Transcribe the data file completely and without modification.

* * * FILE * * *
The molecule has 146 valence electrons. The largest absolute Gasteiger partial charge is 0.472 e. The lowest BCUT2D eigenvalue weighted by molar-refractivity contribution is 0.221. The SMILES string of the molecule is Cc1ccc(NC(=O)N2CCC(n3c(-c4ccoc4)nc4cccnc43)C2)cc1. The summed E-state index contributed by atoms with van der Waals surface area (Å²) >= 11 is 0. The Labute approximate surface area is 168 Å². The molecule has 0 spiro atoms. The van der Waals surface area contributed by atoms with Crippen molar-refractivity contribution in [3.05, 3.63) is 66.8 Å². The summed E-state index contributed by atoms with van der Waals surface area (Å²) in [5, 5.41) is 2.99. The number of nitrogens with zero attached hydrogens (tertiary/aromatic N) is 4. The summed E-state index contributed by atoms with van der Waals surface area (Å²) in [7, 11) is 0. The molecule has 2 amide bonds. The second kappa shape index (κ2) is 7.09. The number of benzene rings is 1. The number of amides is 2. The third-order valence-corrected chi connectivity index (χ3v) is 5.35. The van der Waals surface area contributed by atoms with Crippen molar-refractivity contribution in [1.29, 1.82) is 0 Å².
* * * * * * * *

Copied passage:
The molecule has 146 valence electrons. The largest absolute Gasteiger partial charge is 0.472 e. The lowest BCUT2D eigenvalue weighted by molar-refractivity contribution is 0.221. The SMILES string of the molecule is Cc1ccc(NC(=O)N2CCC(n3c(-c4ccoc4)nc4cccnc43)C2)cc1. The summed E-state index contributed by atoms with van der Waals surface area (Å²) >= 11 is 0. The Labute approximate surface area is 168 Å². The molecule has 0 spiro atoms. The van der Waals surface area contributed by atoms with Crippen molar-refractivity contribution in [3.05, 3.63) is 66.8 Å². The summed E-state index contributed by atoms with van der Waals surface area (Å²) in [5, 5.41) is 2.99. The number of nitrogens with zero attached hydrogens (tertiary/aromatic N) is 4. The summed E-state index contributed by atoms with van der Waals surface area (Å²) in [7, 11) is 0. The molecule has 2 amide bonds. The second kappa shape index (κ2) is 7.09. The number of benzene rings is 1. The number of amides is 2. The third-order valence-corrected chi connectivity index (χ3v) is 5.35. The van der Waals surface area contributed by atoms with Crippen molar-refractivity contribution in [1.29, 1.82) is 0 Å².